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Author: Angus, Sam
During World War I, British soldier Billy, who is really too young to be a soldier, meets a refugee named Captain and his donkey, Hey-ho, who teach Billy what it means to be brave, loyal, and fearless, and above all, what it means to be a friend.
|Accelerated Reader Information:|
Interest Level: MG
Reading Level: 6.80
Points: 9.0 Quiz: 192331
Common Core Standards
Grade 5 → Reading → RL Literature → 5.RL Key Ideas & Details
Grade 5 → Reading → RL Literature → 5.RL Craft & Structure
Grade 5 → Reading → RL Literature → 5.RL Integration & Knowledge of Ideas
School Library Journal (08/01/16)
Full Text Reviews:
School Library Journal - 08/01/2016 Gr 6–9—Billy Bayliss should not be in Egypt in 1915, preparing to leave for Gallipoli. At 15, he lied his way into the British Army—he is scared, self-conscious, and alone. Captain, the 14-year-old son of a corporal, also should not be there, attached to the Provision Corps with his faithful donkey, Hey Ho. Because of their young age, the two form a tight friendship as they survive campaign after campaign in World War I. On the front lines, Billy sees the unimaginable horrors; Captain and Hey Ho sympathize, having seen their share of atrocities as survivors of an unnamed tragedy. Even as Billy grows familiar with war and distances himself from Captain, the boy and his donkey do not waver in their devotion. The physical demands of fighting in the parched Middle East take their toll on Billy's mind, and he makes a terrible mistake, sending him into a grief- and guilt-stricken tailspin. At the close of the war, Billy is alive but with a broken heart and fractured mind. Miraculously (and slightly unbelievably), the source of his grief and guilt resolves itself and Billy begins to heal. The tight, powerful writing is reminiscent of Michael Morpurgo's war novels—gritty but not gory. The story is Billy's, but Captain and Hey Ho are not just secondary characters; their unswerving loyalty is a driving factor behind Billy's thoughts, actions, and emotions. The donkey is representative of the thousands of unsung donkeys, mules, horses, and camels used during World War I. VERDICT Though not for sensitive readers, this is an important look at war and true friendship that should have a place in most collections.—Lisa Crandall, formerly at the Capital Area District Library, Holt, MI - Copyright 2016 Publishers Weekly, Library Journal and/or School Library Journal used with permission.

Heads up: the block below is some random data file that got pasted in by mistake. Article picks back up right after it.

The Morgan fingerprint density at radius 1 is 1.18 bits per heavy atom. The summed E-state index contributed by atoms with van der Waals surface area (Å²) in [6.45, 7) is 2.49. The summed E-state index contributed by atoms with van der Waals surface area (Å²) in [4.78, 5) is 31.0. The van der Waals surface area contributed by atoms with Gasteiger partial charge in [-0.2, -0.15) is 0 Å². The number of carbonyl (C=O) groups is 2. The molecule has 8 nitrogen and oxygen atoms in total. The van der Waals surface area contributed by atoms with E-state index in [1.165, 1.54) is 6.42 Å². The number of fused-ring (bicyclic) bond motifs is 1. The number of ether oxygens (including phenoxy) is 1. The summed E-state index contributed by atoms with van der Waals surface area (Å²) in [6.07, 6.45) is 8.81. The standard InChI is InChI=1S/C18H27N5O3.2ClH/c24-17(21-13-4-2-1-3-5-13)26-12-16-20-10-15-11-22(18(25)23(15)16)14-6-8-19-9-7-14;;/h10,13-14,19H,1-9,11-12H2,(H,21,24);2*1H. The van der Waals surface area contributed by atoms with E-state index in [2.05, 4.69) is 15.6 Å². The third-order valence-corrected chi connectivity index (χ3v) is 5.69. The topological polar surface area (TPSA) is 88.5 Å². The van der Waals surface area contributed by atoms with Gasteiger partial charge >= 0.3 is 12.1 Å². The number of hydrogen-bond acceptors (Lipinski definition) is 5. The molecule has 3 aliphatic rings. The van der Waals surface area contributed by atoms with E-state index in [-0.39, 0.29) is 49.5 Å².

Booklist - 11/01/2016 It’s 1915 and Billy is the youngest member of his platoon, having lied about his age to fight in the war. When his platoon is sent out to Gallipoli, Billy befriends Captain, a young refugee boy, and his donkey, Hey-Ho. Through the horrible war front and battles, Billy and Captain develop a bond that teaches them about friendship and loyalty. A lack of historical background for the battle in which Billy is involved could cause some confusion among readers, and the density of the story may turn off others, thus limiting its appeal. Yet the novel itself is well written, and the friendship between Billy and Captain affectingly rendered. As with Angus’ previous war narratives, Soldier Dog (2013) and A Horse Called Hero (2014), this book is perfect for fans of Michael Morpurgo, or for those who enjoy animal stories with historical settings. Recommended for larger collections or where war-themed historical fiction circulates. - Copyright 2016 Booklist.